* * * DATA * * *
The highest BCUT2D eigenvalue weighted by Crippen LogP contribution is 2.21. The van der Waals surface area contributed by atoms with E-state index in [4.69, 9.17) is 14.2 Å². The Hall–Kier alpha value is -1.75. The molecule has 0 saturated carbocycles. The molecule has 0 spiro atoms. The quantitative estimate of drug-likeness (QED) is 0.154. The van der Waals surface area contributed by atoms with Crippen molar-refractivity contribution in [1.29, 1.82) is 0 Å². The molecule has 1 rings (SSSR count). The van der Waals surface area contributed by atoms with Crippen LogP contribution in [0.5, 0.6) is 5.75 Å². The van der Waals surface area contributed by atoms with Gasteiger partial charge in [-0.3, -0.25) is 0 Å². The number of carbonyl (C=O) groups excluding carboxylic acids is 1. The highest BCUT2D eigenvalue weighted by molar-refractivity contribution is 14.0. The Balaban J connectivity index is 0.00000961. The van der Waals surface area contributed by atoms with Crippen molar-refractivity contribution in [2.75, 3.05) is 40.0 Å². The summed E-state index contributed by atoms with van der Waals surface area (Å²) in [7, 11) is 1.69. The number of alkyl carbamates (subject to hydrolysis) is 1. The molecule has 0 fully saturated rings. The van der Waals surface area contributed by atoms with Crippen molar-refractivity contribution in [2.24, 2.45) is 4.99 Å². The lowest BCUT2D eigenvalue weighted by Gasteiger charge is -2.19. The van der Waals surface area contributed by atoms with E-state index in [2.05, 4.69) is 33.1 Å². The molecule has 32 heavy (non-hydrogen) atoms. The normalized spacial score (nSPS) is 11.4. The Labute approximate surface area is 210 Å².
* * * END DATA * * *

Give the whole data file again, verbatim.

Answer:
The highest BCUT2D eigenvalue weighted by Crippen LogP contribution is 2.21. The van der Waals surface area contributed by atoms with E-state index in [4.69, 9.17) is 14.2 Å². The Hall–Kier alpha value is -1.75. The molecule has 0 saturated carbocycles. The molecule has 0 spiro atoms. The quantitative estimate of drug-likeness (QED) is 0.154. The van der Waals surface area contributed by atoms with Crippen molar-refractivity contribution in [1.29, 1.82) is 0 Å². The molecule has 1 rings (SSSR count). The van der Waals surface area contributed by atoms with Crippen LogP contribution in [0.5, 0.6) is 5.75 Å². The van der Waals surface area contributed by atoms with Gasteiger partial charge in [-0.3, -0.25) is 0 Å². The number of carbonyl (C=O) groups excluding carboxylic acids is 1. The highest BCUT2D eigenvalue weighted by molar-refractivity contribution is 14.0. The Balaban J connectivity index is 0.00000961. The van der Waals surface area contributed by atoms with Crippen molar-refractivity contribution in [2.75, 3.05) is 40.0 Å². The summed E-state index contributed by atoms with van der Waals surface area (Å²) in [7, 11) is 1.69. The number of alkyl carbamates (subject to hydrolysis) is 1. The molecule has 0 fully saturated rings. The van der Waals surface area contributed by atoms with Crippen molar-refractivity contribution in [2.24, 2.45) is 4.99 Å². The lowest BCUT2D eigenvalue weighted by Gasteiger charge is -2.19. The van der Waals surface area contributed by atoms with E-state index in [2.05, 4.69) is 33.1 Å². The molecule has 32 heavy (non-hydrogen) atoms. The normalized spacial score (nSPS) is 11.4. The Labute approximate surface area is 210 Å².